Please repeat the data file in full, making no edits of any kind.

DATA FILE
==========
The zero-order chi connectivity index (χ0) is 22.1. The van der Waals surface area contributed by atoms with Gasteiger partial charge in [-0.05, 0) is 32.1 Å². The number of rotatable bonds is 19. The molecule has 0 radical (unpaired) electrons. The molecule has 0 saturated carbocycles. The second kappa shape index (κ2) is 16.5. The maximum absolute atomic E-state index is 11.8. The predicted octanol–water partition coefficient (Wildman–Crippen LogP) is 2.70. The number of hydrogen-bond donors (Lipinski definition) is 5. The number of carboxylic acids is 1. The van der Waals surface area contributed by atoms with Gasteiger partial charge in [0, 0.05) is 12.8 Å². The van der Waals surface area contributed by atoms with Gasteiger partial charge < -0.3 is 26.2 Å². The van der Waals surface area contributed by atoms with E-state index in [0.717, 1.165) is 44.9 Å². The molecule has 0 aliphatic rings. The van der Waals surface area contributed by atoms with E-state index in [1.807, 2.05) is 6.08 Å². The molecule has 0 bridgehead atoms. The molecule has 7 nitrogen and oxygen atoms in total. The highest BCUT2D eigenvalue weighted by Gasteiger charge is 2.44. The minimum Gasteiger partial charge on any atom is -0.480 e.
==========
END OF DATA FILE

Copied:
The zero-order chi connectivity index (χ0) is 22.1. The van der Waals surface area contributed by atoms with Gasteiger partial charge in [-0.05, 0) is 32.1 Å². The number of rotatable bonds is 19. The molecule has 0 radical (unpaired) electrons. The molecule has 0 saturated carbocycles. The second kappa shape index (κ2) is 16.5. The maximum absolute atomic E-state index is 11.8. The predicted octanol–water partition coefficient (Wildman–Crippen LogP) is 2.70. The number of hydrogen-bond donors (Lipinski definition) is 5. The number of carboxylic acids is 1. The van der Waals surface area contributed by atoms with Gasteiger partial charge in [0, 0.05) is 12.8 Å². The van der Waals surface area contributed by atoms with Gasteiger partial charge < -0.3 is 26.2 Å². The van der Waals surface area contributed by atoms with E-state index in [0.717, 1.165) is 44.9 Å². The molecule has 0 aliphatic rings. The van der Waals surface area contributed by atoms with E-state index in [1.807, 2.05) is 6.08 Å². The molecule has 0 bridgehead atoms. The molecule has 7 nitrogen and oxygen atoms in total. The highest BCUT2D eigenvalue weighted by Gasteiger charge is 2.44. The minimum Gasteiger partial charge on any atom is -0.480 e.